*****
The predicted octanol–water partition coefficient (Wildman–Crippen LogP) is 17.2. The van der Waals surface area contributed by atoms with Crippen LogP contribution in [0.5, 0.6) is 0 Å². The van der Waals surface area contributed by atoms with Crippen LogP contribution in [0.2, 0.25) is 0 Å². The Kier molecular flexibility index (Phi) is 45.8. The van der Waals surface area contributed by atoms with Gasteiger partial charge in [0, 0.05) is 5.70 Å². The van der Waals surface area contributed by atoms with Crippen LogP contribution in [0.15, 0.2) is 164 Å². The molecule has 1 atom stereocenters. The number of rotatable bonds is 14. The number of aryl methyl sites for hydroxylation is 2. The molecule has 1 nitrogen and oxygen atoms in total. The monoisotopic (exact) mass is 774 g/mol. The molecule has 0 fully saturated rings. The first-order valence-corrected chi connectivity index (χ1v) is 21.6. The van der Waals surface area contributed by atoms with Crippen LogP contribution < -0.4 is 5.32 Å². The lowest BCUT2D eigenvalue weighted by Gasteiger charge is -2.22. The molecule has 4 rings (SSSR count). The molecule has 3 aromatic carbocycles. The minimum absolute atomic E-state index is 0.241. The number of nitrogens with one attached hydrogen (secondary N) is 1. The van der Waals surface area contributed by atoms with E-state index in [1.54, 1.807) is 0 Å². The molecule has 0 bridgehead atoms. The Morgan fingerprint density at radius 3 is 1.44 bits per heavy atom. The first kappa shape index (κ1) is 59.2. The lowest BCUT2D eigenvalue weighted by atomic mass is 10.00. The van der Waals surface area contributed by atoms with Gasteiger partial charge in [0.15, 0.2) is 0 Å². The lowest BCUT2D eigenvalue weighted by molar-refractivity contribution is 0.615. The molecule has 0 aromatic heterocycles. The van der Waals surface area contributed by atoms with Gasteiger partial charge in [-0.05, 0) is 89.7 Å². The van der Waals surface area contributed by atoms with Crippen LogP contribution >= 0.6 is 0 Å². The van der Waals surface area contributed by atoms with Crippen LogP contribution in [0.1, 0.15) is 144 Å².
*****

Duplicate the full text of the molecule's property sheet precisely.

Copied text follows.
The predicted octanol–water partition coefficient (Wildman–Crippen LogP) is 17.2. The van der Waals surface area contributed by atoms with Crippen LogP contribution in [0.5, 0.6) is 0 Å². The van der Waals surface area contributed by atoms with Crippen LogP contribution in [0.2, 0.25) is 0 Å². The Kier molecular flexibility index (Phi) is 45.8. The van der Waals surface area contributed by atoms with Gasteiger partial charge in [0, 0.05) is 5.70 Å². The van der Waals surface area contributed by atoms with Crippen LogP contribution in [0.15, 0.2) is 164 Å². The molecule has 1 atom stereocenters. The number of rotatable bonds is 14. The number of aryl methyl sites for hydroxylation is 2. The molecule has 1 nitrogen and oxygen atoms in total. The monoisotopic (exact) mass is 774 g/mol. The molecule has 0 fully saturated rings. The first-order valence-corrected chi connectivity index (χ1v) is 21.6. The van der Waals surface area contributed by atoms with Crippen LogP contribution < -0.4 is 5.32 Å². The lowest BCUT2D eigenvalue weighted by Gasteiger charge is -2.22. The molecule has 4 rings (SSSR count). The molecule has 3 aromatic carbocycles. The minimum absolute atomic E-state index is 0.241. The number of nitrogens with one attached hydrogen (secondary N) is 1. The van der Waals surface area contributed by atoms with E-state index in [1.54, 1.807) is 0 Å². The molecule has 0 bridgehead atoms. The Morgan fingerprint density at radius 3 is 1.44 bits per heavy atom. The first kappa shape index (κ1) is 59.2. The lowest BCUT2D eigenvalue weighted by atomic mass is 10.00. The van der Waals surface area contributed by atoms with Gasteiger partial charge in [0.15, 0.2) is 0 Å². The lowest BCUT2D eigenvalue weighted by molar-refractivity contribution is 0.615. The molecule has 0 aromatic heterocycles. The van der Waals surface area contributed by atoms with Gasteiger partial charge in [-0.05, 0) is 89.7 Å². The van der Waals surface area contributed by atoms with Crippen LogP contribution >= 0.6 is 0 Å². The van der Waals surface area contributed by atoms with Crippen LogP contribution in [0.1, 0.15) is 144 Å².